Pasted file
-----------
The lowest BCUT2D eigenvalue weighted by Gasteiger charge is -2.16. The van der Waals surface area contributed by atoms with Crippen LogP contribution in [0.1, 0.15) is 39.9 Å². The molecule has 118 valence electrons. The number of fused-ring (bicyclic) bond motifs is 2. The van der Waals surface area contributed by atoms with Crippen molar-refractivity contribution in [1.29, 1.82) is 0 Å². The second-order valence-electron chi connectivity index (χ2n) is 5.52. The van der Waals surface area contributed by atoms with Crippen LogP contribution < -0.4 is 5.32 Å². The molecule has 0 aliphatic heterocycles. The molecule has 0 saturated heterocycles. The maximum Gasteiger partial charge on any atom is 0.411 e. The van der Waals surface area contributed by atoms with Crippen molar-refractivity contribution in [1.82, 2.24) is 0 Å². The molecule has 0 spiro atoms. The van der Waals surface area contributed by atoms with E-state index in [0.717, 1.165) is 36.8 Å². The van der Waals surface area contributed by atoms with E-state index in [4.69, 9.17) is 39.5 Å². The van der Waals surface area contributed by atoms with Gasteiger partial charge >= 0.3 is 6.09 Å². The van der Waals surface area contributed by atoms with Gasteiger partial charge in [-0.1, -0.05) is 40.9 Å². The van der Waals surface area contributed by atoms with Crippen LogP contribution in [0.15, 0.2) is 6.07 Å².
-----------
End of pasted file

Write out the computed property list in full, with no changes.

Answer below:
The lowest BCUT2D eigenvalue weighted by Gasteiger charge is -2.16. The van der Waals surface area contributed by atoms with Crippen LogP contribution in [0.1, 0.15) is 39.9 Å². The molecule has 118 valence electrons. The number of fused-ring (bicyclic) bond motifs is 2. The van der Waals surface area contributed by atoms with Crippen molar-refractivity contribution in [1.29, 1.82) is 0 Å². The second-order valence-electron chi connectivity index (χ2n) is 5.52. The van der Waals surface area contributed by atoms with Crippen LogP contribution < -0.4 is 5.32 Å². The molecule has 0 aliphatic heterocycles. The molecule has 0 saturated heterocycles. The maximum Gasteiger partial charge on any atom is 0.411 e. The van der Waals surface area contributed by atoms with Crippen molar-refractivity contribution in [1.82, 2.24) is 0 Å². The molecule has 0 spiro atoms. The van der Waals surface area contributed by atoms with E-state index in [0.717, 1.165) is 36.8 Å². The van der Waals surface area contributed by atoms with E-state index in [4.69, 9.17) is 39.5 Å². The van der Waals surface area contributed by atoms with Gasteiger partial charge >= 0.3 is 6.09 Å². The van der Waals surface area contributed by atoms with Gasteiger partial charge in [-0.1, -0.05) is 40.9 Å². The van der Waals surface area contributed by atoms with Crippen LogP contribution in [0.15, 0.2) is 6.07 Å².